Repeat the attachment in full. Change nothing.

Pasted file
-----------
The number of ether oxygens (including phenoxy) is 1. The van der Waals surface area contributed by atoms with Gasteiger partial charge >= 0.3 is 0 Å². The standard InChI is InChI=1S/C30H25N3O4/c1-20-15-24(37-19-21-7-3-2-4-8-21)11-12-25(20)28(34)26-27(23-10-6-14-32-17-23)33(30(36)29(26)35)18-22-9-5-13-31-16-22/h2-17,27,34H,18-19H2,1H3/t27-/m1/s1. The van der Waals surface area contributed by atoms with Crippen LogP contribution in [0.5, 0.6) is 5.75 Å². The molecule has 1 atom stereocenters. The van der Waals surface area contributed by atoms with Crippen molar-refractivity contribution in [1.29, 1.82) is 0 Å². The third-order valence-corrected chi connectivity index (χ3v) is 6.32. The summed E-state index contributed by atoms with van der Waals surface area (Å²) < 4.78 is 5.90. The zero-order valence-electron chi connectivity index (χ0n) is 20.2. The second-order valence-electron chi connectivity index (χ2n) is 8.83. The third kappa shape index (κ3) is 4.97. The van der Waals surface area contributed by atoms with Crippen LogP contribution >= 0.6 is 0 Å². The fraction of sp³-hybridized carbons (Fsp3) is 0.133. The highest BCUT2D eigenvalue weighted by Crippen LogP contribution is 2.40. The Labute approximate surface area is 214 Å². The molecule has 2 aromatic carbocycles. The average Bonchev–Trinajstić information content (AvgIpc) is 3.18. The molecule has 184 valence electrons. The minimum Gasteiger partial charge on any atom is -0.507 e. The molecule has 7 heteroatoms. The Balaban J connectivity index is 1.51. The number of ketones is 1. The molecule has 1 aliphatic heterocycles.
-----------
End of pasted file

The number of ether oxygens (including phenoxy) is 1. The van der Waals surface area contributed by atoms with Gasteiger partial charge >= 0.3 is 0 Å². The standard InChI is InChI=1S/C30H25N3O4/c1-20-15-24(37-19-21-7-3-2-4-8-21)11-12-25(20)28(34)26-27(23-10-6-14-32-17-23)33(30(36)29(26)35)18-22-9-5-13-31-16-22/h2-17,27,34H,18-19H2,1H3/t27-/m1/s1. The van der Waals surface area contributed by atoms with Crippen LogP contribution in [0.5, 0.6) is 5.75 Å². The molecule has 1 atom stereocenters. The van der Waals surface area contributed by atoms with Crippen molar-refractivity contribution in [1.29, 1.82) is 0 Å². The third-order valence-corrected chi connectivity index (χ3v) is 6.32. The summed E-state index contributed by atoms with van der Waals surface area (Å²) < 4.78 is 5.90. The zero-order valence-electron chi connectivity index (χ0n) is 20.2. The second-order valence-electron chi connectivity index (χ2n) is 8.83. The third kappa shape index (κ3) is 4.97. The van der Waals surface area contributed by atoms with Crippen LogP contribution >= 0.6 is 0 Å². The fraction of sp³-hybridized carbons (Fsp3) is 0.133. The highest BCUT2D eigenvalue weighted by Crippen LogP contribution is 2.40. The Labute approximate surface area is 214 Å². The molecule has 2 aromatic carbocycles. The average Bonchev–Trinajstić information content (AvgIpc) is 3.18. The molecule has 184 valence electrons. The minimum Gasteiger partial charge on any atom is -0.507 e. The molecule has 7 heteroatoms. The Balaban J connectivity index is 1.51. The number of ketones is 1. The molecule has 1 aliphatic heterocycles.